Chapter
In this chapter, we explore the types of crimes that Internet-based sex workers’ experience, and the rise of new forms of crimes such as harassment, stalking, unwanted contact and misuse of information and images. We assess the role of the Internet and technology in safety strategies, uncovering some of the ways in which technology benefits sex wor...
Chapter
This chapter reviews some of the core findings from the Beyond the Gaze dataset to consider the characteristics and working patterns of sex workers who market or provide services via the Internet. Specifically, this project has included sex workers of all genders, highlighting diverse practices and experiences when compared with the existing litera...
Chapter
The conclusion draws out some key messages from Beyond the Gaze which has assessed the impact of digital technologies on work, safety, crimes and policing. Technology has indelibly shaped contemporary forms of commercial sex, but quantifying this market is difficult. Online mediums provide greater fluidity, flexibility and autonomy, but there are a...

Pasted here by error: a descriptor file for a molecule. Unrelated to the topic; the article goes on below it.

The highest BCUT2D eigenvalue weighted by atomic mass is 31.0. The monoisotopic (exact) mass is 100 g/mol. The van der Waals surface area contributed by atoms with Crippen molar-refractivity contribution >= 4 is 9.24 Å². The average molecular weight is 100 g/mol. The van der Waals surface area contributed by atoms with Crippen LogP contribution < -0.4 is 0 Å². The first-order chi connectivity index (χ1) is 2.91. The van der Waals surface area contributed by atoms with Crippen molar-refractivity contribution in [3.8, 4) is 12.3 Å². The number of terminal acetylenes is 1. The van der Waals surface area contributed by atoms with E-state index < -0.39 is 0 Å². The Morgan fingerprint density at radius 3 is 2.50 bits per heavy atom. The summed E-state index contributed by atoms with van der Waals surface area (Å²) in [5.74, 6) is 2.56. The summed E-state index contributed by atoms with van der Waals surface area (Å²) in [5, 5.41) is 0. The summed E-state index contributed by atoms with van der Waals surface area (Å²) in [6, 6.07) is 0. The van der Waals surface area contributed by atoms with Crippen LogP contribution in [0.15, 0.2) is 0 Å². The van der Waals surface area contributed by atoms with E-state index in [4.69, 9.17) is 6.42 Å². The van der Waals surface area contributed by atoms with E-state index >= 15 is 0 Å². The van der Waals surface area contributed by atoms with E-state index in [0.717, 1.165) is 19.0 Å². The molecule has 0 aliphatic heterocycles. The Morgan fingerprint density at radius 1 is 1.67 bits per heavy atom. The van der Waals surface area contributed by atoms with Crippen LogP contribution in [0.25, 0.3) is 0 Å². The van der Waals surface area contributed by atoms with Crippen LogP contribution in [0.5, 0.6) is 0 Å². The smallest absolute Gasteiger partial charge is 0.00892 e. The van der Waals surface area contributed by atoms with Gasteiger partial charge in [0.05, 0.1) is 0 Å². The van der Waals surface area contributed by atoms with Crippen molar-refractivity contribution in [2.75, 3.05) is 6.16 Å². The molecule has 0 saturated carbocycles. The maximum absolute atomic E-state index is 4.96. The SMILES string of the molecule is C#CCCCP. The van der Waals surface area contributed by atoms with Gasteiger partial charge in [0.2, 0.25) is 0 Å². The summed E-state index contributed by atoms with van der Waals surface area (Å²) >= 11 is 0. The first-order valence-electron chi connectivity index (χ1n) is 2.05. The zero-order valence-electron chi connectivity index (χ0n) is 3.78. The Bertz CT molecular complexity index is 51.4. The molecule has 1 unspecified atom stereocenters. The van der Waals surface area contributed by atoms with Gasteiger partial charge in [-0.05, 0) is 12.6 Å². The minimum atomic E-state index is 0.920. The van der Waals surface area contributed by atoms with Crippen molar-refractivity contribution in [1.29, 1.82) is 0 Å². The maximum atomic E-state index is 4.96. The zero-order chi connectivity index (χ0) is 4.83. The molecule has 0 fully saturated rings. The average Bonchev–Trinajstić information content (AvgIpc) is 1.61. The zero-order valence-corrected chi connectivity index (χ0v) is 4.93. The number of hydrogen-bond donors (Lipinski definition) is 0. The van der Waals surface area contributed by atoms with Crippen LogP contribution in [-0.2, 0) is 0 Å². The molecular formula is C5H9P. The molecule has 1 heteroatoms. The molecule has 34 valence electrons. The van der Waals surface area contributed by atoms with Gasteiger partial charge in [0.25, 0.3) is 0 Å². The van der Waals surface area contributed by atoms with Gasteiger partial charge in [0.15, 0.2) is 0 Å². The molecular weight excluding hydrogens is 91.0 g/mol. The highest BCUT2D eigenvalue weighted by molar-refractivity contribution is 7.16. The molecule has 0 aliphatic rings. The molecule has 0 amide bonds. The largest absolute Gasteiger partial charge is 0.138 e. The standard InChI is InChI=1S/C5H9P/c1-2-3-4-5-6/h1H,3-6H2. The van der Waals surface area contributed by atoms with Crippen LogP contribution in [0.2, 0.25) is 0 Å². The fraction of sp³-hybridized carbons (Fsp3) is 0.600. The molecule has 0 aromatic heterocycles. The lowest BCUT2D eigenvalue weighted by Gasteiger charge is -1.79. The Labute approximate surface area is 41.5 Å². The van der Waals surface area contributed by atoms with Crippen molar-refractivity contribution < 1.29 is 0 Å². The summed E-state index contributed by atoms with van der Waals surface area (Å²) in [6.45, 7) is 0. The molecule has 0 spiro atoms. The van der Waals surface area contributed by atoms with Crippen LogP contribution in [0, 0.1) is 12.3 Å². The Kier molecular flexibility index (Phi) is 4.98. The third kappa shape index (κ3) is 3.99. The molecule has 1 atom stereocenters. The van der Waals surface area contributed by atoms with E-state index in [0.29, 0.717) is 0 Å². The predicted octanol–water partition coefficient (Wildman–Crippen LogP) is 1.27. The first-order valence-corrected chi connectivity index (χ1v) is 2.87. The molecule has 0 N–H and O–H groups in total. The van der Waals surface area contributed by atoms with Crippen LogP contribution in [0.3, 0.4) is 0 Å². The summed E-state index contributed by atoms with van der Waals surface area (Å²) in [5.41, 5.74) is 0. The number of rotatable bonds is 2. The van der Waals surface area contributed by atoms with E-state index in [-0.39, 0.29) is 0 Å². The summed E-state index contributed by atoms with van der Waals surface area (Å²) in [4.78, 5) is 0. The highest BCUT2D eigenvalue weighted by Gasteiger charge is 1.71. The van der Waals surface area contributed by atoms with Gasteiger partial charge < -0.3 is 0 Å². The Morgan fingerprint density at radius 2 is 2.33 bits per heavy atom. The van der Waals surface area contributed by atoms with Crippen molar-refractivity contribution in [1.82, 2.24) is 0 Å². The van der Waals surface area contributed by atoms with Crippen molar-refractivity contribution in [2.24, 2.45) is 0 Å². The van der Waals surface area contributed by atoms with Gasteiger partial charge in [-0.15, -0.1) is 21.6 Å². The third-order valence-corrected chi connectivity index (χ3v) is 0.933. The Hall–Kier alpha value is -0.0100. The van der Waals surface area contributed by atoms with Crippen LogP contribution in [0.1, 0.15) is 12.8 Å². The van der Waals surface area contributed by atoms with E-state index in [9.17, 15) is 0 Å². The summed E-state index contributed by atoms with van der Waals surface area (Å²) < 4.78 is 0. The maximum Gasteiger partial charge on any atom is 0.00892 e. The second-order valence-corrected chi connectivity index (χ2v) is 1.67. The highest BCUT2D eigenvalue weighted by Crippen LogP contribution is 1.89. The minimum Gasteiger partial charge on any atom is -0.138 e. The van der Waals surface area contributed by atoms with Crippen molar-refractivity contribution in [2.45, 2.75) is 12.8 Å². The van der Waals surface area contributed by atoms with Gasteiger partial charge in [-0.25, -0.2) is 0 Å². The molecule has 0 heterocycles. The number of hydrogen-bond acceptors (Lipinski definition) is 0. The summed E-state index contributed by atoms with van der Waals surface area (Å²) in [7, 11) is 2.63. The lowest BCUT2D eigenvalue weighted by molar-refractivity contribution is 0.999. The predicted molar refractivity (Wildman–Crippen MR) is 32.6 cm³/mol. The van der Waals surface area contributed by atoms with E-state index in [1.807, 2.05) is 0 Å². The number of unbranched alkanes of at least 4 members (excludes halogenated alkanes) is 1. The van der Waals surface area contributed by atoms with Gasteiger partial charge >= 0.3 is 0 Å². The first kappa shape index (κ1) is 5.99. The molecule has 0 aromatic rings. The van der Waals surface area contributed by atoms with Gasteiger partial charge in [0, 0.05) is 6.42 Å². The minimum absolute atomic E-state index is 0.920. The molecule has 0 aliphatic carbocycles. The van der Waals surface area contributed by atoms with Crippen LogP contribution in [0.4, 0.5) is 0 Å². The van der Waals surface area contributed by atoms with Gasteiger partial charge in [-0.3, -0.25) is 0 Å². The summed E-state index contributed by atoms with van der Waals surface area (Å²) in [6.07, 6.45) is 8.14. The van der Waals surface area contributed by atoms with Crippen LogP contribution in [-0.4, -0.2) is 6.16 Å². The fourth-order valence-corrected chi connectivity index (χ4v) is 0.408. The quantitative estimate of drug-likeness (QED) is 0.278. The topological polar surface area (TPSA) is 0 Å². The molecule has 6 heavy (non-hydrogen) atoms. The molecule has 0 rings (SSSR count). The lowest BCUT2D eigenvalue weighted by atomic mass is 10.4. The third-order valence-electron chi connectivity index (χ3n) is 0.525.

Chapter
The diversity of online working practices is reflected in the huge proliferation of online spaces used to facilitate commercial sex. These are broken down, in this chapter, into twelve distinct categories which enable the organisational features of online sex markets to be explored. Platforms and websites adopt varying business models, which in tur...
Book
This book takes readers behind the screen to uncover how digital technologies have affected the UK sex industry. The authors use extensive new datasets to explore the working practices, safety and regulation of the sex industry, for female, male and trans sex workers primarily working in the UK. Insights are given as to how sex workers use the inte...
Article
Full-text available
Purpose The purpose of this paper is to explore the contemporary regulation of sex work in England and Wales, placing this in the context of debates concerning morality, evidence and the efficacy of policy. Design/methodology/approach This brief paper is based on reflections on the authors’ research and their contribution to policy debates over th...